Horror fans know the process of seeing a sequel sometimes drags for a bit, and becomes frustrating, those of Friday the 13th now experiencing this, with a new pushback planned, however those of the Phantasm series likely endured the most, with having to wait 18 years for possibly the final installment of the beloved films. Phantasm: Ravager, marks the first film in the series not directed by Don Coscarelli, herein David Hartman, an experienced animator, and having directed pervious television shorts, helms the chair in what one choose to define as a fan passion project. The initial project hatched from ideas of webisodes and then transformed into experimental filmmaking centered on the concept of CGI, with sporadic filming over a series of years. Now, what also separates the movie from many others are the silver flying spheres of enhancing deadly weaponry and of course, the legendary Tall Man (Angus Scrimm), who passed on January 9, 2016, these elements, sold the entire storyline in many manners. Ravager is not without a series of problems, aside from the plot, the rough edges expound exponentially and the determination of dedication to watch the movie to its completion a struggle for any fan.
The story began in mid 1979 with a low budget horror tale of a haunting figure who robbed graves, and since then transformed into a tale woven through four previous maddening films, with confusing dimensions and timelines. Yet each time the fans stayed loyal, though this last movie, likely tests that boundary to the maximum point, as it picks up from part four, Phantasm Oblivion, after all the false leads and rumors, with fan favorite character ice cream man hippie Reggie (Reggie Bannister) wandering a desert in search of his good friend Mike (A. Michael Baldwin). It all returns with him entering from another ‘space gate’ to another strange twisted path, of overlapping worlds of time, existence, but the nightmare of dual realities on mirror worlds perhaps and there lies the confusion, because ideally nothing really makes any sense. For the most part Reggie, the primary focus of the story this time around, with occasional one-liners such as “sorry about your horse” and driving his famed black 1971 Plymouth ‘Cuda. The concepts of Ravager race by quickly, as a full tilt hyper-warp of endless gunfire, morbid fascination, and more blood splatter, all at the hands of the endless fly sphere, and very little of actual Tall Man. Speaking strictly of Scrimm’s involvement of the production appears highly limited, likely ailing health, yet a meaningful speech, which transcends just the script and film, provides some sinister moments. However to explain the plot without giving any spoiler isn’t difficult, as one is not even sure one exists, that is exactly how flip-flopping the storyline presents itself. The viewers learn quickly that hero Reggie, seems assigned to a nursing home with dementia, pushed around in a wheelchair and the next he’s battling the demon dwarves and graver robbers, then back with his team of Mike and Jody (Bill Thornbury) in a modified ‘Cuda. One thing, extremely clear Reggie, still delivers the classic “WTF” facial expressions, and never fails to provide a smile to the fans of the series, after all that is who this movie really finds attraction, and no one else.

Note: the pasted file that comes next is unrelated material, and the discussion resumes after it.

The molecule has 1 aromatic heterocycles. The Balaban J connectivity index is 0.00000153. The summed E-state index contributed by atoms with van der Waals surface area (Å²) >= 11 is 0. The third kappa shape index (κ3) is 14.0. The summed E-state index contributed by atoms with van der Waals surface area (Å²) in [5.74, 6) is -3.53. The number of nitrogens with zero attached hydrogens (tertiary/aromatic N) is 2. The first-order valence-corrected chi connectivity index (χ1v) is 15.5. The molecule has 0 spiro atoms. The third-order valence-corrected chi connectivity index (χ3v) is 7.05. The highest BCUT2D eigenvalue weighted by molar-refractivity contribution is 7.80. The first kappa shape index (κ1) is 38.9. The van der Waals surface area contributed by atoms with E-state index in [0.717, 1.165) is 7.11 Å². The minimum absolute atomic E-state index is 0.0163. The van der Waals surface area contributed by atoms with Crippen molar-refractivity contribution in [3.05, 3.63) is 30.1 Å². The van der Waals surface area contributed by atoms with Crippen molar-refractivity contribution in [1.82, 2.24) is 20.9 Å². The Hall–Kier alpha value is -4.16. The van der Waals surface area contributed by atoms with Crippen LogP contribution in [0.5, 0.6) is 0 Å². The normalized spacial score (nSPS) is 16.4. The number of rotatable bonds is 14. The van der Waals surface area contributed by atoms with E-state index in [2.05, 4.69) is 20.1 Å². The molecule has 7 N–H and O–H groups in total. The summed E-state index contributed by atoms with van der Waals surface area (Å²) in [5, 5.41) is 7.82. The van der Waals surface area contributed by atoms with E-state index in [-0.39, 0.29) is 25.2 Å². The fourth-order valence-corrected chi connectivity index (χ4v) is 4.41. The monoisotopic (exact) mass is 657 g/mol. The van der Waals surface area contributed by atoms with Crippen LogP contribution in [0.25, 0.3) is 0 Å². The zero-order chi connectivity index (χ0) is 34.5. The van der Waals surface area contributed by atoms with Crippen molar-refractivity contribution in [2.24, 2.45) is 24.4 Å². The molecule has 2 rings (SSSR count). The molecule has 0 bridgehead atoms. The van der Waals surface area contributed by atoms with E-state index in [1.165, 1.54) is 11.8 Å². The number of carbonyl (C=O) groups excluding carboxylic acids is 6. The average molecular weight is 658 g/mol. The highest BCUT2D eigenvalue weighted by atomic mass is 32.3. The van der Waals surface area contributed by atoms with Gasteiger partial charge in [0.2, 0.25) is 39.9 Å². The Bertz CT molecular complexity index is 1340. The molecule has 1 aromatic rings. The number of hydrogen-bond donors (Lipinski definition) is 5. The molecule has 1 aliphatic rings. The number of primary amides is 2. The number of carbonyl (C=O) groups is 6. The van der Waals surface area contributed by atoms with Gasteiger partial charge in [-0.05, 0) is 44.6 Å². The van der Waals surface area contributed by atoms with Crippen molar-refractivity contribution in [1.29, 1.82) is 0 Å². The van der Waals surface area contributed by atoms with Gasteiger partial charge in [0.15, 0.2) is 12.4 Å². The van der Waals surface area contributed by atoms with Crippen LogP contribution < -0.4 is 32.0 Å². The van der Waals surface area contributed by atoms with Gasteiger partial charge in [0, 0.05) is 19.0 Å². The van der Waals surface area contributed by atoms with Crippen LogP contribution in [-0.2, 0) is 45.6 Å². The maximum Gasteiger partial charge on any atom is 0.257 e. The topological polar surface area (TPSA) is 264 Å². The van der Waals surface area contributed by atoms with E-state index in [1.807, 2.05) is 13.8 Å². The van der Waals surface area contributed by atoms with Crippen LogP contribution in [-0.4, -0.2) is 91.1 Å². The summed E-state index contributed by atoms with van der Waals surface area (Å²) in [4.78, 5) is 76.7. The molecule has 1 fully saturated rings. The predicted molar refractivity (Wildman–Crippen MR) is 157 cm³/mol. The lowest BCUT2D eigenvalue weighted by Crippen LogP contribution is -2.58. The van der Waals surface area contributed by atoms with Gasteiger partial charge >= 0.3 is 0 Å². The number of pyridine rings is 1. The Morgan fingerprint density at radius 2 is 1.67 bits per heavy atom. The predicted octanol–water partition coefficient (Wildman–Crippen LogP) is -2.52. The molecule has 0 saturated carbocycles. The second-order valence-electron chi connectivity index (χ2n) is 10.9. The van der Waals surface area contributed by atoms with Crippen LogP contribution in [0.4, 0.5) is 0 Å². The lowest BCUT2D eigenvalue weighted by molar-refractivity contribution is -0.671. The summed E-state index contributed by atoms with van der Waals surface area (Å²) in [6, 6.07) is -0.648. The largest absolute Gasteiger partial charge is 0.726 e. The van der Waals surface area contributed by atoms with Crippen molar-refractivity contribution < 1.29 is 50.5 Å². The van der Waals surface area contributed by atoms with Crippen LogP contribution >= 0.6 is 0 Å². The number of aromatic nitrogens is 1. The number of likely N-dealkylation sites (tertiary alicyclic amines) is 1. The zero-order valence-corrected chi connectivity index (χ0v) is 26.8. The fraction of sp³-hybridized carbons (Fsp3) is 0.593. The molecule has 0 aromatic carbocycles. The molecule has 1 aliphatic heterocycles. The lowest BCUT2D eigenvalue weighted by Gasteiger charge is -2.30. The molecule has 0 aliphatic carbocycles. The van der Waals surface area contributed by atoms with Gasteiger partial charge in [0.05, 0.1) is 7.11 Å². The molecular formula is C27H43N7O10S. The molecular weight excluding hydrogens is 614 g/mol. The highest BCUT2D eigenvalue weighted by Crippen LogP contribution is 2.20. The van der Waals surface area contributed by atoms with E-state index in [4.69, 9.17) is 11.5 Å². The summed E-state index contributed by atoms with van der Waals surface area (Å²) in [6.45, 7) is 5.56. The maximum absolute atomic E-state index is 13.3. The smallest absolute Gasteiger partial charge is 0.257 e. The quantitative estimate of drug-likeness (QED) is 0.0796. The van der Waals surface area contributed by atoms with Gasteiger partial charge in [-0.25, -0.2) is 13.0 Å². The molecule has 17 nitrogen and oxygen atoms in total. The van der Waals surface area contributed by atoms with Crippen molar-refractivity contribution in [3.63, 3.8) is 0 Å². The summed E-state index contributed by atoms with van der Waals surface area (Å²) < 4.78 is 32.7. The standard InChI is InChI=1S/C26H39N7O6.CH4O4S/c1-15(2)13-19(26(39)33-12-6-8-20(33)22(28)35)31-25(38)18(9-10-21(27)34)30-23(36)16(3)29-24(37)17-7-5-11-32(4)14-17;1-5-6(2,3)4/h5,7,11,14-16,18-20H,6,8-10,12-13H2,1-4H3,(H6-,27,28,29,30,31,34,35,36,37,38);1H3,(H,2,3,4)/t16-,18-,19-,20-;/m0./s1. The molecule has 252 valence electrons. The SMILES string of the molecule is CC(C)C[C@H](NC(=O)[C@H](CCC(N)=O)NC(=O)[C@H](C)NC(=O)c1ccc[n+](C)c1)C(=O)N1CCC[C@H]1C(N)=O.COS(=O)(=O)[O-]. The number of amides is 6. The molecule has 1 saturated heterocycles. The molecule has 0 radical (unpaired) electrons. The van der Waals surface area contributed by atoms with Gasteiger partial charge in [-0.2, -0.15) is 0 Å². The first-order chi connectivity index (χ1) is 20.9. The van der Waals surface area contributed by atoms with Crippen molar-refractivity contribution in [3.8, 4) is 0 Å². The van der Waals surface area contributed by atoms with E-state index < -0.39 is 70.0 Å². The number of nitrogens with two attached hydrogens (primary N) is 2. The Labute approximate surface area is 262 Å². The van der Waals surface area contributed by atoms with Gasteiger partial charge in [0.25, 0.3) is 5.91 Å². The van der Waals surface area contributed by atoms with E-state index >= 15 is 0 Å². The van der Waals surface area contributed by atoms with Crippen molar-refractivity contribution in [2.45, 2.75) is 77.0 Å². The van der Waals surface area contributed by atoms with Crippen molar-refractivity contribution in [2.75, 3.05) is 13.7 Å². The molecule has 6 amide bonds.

Although the production clearly lacked proper funding, the enthusiasm of the director goes unmatched in fact only Phantasm II was ever financed by a studio; otherwise the series had a passion from the filmmakers only. Nevertheless, other aspects do plague this movie more than the others with all the excessive usage of CGI and it shows clearly of a cheap looking cheesy set pieces. Noting the misguided effects of gunplay (no reloading needed) and then the comical visuals of fire, and enormous flying spheres wrecking havoc with laser beams leveling buildings, and it all goes further than that, almost an amateurish finale. Aside from the visuals, very bad framing occurs, poor steadicam, and sound quality suffering through the production.
However, fans of the series don’t fret over the trivial aspects of bad cinematography, or the excessive visuals of CGI addiction, rather the playful humor of Reggie, and a love affair of a comradery of friends battling overwhelming odds of evil forces and most certain death. This movie has the appeal to the diehards of the series, and while none of the questions one has for the existence of the movie find themselves answered, it never really matters, for fans, as the gateway stays open at the end, for another chance Phantasm film.